Cover image for Miss Viola and Uncle Ed Lee
Miss Viola and Uncle Ed Lee
Duncan, Alice Faye.
Personal Author:
First edition.
Publication Information:
New York : Atheneum Books for Young Readers, [1999]

Physical Description:
1 volume (unpaged) : color illustrations ; 26 cm
A young boy helps his two neighbors, one as neat as a pin and the other as junky as a pack rat, become friends.
Program Information:
Accelerated Reader AR LG 3.0 0.5 34878.
Added Author:
Format :


Call Number
Material Type
Home Location
Item Holds
PIC. BK Juvenile Fiction Picture Books
PIC BK Juvenile Fiction Picture Books

On Order



Miss Viola lives in a little lavender house with bright white shutters and a white picket fence. Uncle Ed Lee lives in a little red house with hanging black shutters and a leaning mailbox. Miss Viola is neat as a pin. Uncle Ed Lee is junky as a pack rat. They are opposites, through and through. But Uncle Ed Lee wants to become friends with Miss Viola. Now, how can that be? Their young neighbor Bradley sees that friendship can take many forms one Saturday afternoon on Joubert Street.

Reviews 3

Booklist Review

Ages 4^-8. Bradley tells his rapt grade-school class how he helped bring about a romance between his two elderly neighbors. On his right lives Miss Viola, "as neat as a pin" in her straw hat and apron. On his left lives Uncle Ed Lee, "junky as a pack rat." Mr. Lee wants to make friends with Miss Viola ("just becos' folks are different, don't mean they can't be friends"), but she insists that he has to do something about his messy yard, so he picks up his trash and mows his grass; then she comes over for lemonade and a game of cards under the tree. Stock's watercolors show Bradley enjoying his role as messenger/observer. Uncle Ed's longing is clear as he watches Miss Viola sweep the porch, paint the fence, and trim the shrubs. The faces of the African American cast are not as fresh as in Stock's best work, but the warm three-cornered friendship takes place in a backyard setting that is filled with light and color. --Hazel Rochman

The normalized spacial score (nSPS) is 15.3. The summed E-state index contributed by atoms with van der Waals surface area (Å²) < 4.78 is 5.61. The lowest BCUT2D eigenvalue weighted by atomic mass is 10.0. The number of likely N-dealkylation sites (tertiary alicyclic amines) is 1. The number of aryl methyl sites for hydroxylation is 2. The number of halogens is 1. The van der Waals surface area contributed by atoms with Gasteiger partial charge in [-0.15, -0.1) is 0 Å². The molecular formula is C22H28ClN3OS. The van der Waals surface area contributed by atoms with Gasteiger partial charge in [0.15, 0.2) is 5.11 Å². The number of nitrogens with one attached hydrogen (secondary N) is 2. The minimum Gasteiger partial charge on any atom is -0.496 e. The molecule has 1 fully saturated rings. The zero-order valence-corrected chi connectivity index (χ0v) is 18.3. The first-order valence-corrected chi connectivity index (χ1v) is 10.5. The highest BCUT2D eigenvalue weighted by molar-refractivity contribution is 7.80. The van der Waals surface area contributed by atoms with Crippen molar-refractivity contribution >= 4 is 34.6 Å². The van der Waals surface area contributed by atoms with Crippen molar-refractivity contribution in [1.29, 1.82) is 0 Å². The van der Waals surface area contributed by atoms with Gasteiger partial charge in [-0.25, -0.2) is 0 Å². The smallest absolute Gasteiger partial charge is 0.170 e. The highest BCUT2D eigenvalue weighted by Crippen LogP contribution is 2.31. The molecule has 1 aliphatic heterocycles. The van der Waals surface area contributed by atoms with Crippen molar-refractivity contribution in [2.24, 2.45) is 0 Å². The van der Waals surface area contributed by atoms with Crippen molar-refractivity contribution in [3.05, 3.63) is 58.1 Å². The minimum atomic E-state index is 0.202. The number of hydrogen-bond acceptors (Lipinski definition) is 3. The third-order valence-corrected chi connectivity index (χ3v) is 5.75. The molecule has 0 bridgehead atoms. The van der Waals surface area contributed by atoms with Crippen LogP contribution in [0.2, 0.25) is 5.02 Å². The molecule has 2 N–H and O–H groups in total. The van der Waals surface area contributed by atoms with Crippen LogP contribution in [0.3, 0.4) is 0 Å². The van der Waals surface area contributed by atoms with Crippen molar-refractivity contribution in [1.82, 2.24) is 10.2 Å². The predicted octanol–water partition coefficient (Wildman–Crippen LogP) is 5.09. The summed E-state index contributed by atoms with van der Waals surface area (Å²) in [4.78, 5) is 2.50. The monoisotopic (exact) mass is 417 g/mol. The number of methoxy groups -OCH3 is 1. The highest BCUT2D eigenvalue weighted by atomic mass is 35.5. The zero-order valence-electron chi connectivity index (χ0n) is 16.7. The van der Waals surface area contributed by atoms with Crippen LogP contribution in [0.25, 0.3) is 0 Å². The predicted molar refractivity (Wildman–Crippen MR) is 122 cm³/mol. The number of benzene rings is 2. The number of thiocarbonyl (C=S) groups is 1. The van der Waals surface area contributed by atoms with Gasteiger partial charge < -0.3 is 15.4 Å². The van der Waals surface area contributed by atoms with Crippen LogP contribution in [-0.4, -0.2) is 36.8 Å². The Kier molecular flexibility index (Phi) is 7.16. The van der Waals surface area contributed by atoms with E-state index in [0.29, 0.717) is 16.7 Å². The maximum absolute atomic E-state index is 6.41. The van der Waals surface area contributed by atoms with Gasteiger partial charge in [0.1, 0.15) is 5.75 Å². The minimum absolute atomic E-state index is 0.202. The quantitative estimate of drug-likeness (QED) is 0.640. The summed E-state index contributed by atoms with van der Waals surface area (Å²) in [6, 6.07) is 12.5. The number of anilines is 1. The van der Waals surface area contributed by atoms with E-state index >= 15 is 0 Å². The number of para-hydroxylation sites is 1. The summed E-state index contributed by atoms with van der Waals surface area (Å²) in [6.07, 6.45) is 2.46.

Publisher's Weekly Review

In this sweet-natured picture book, a boy plays go-between, bringing together his two older neighbors, "neat as a pin" Miss Viola and "junky as a pack rat" Uncle Ed Lee. Miss Viola's grass is always cut, her shrubs trimmed and her picket fence gleaming white; Uncle Ed Lee has a yard with tall grass (and bits of trash in it), a leaning mailbox and a rusty wire fence. When Uncle Ed Lee decides he'd like to be friends with his tidy neighbor, he enlists young Bradley to help him out. Soon Uncle Ed Lee spruces up his house, his yard‘and himself‘so that Miss Viola will honor him with a visit ("He picked up his trash.../ and mowed his grass.../ until he ran out of gas"). The "twinkle in her eye" and their meeting for a card game and lemonade suggest a friendship that may bloom into romance. Duncan's (Willie Jerome) feel-good text will have readers rooting for thoughtful Bradley in his efforts to unite the unlikely pair. Stock's (Gus and Grandpa) soft and wispy watercolors, set in a quiet African-American neighborhood, deliver all the good cheer the story demands. Ages 5-8. (Jan.) (c) Copyright PWxyz, LLC. All rights reserved

School Library Journal Review

K-Gr 2‘It's "Story Day" at Bradley's school, and he tells his class about how he helped two of his elderly neighbors become friends. Miss Viola is as "neat as a pin," while Uncle Ed Lee is as "junky as a pack rat." When the man tells Bradley that he would like to meet Miss Viola, the boy passes the message on, but the woman insists that her neighbor must "do something about that messy yard" before she will even consider a visit. Uncle Ed Lee cleans up his act and invites her and Bradley over for lemonade. Stock's realistic illustrations, rendered in soft watercolors, portray tenderness between these African-American characters despite their differences (right down to Uncle Ed Lee's dog and Miss Viola's cat). Told in Bradley's informal voice, the narrative makes the boy's friendship with his two neighbors believable and points out that opposites do attract. This upbeat tale will fill a multitude of requests (e.g., intergenerational stories and friendship) and makes a nice choice for reading aloud.‘Olga R. Barnes, Public Library of Charlotte & Mecklenburg County, NC (c) Copyright 2010. Library Journals LLC, a wholly owned subsidiary of Media Source, Inc. No redistribution permitted.